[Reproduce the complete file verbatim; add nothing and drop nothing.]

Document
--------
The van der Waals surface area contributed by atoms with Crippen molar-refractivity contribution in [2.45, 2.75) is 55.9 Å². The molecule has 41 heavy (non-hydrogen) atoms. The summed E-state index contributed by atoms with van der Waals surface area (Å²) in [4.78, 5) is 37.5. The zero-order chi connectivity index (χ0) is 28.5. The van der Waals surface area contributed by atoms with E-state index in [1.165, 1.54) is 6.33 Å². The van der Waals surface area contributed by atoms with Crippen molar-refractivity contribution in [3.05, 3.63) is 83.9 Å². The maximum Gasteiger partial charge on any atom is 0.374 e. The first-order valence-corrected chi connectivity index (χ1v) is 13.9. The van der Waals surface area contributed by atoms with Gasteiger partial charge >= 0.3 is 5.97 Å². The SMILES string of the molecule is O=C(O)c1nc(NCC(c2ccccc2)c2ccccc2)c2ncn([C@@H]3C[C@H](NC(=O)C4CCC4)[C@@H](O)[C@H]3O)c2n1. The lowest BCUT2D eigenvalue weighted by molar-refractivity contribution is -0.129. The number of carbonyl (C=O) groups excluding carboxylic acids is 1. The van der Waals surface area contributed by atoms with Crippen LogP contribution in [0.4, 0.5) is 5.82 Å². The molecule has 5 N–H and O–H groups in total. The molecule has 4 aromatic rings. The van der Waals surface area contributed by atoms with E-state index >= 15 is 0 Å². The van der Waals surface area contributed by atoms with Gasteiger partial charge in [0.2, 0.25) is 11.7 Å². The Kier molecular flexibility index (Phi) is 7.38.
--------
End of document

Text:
The van der Waals surface area contributed by atoms with Crippen molar-refractivity contribution in [2.45, 2.75) is 55.9 Å². The molecule has 41 heavy (non-hydrogen) atoms. The summed E-state index contributed by atoms with van der Waals surface area (Å²) in [4.78, 5) is 37.5. The zero-order chi connectivity index (χ0) is 28.5. The van der Waals surface area contributed by atoms with E-state index in [1.165, 1.54) is 6.33 Å². The van der Waals surface area contributed by atoms with Crippen molar-refractivity contribution in [3.05, 3.63) is 83.9 Å². The maximum Gasteiger partial charge on any atom is 0.374 e. The first-order valence-corrected chi connectivity index (χ1v) is 13.9. The van der Waals surface area contributed by atoms with Gasteiger partial charge >= 0.3 is 5.97 Å². The SMILES string of the molecule is O=C(O)c1nc(NCC(c2ccccc2)c2ccccc2)c2ncn([C@@H]3C[C@H](NC(=O)C4CCC4)[C@@H](O)[C@H]3O)c2n1. The lowest BCUT2D eigenvalue weighted by molar-refractivity contribution is -0.129. The number of carbonyl (C=O) groups excluding carboxylic acids is 1. The van der Waals surface area contributed by atoms with Crippen LogP contribution in [0.4, 0.5) is 5.82 Å². The molecule has 5 N–H and O–H groups in total. The molecule has 4 aromatic rings. The van der Waals surface area contributed by atoms with E-state index >= 15 is 0 Å². The van der Waals surface area contributed by atoms with Gasteiger partial charge in [0.2, 0.25) is 11.7 Å². The Kier molecular flexibility index (Phi) is 7.38.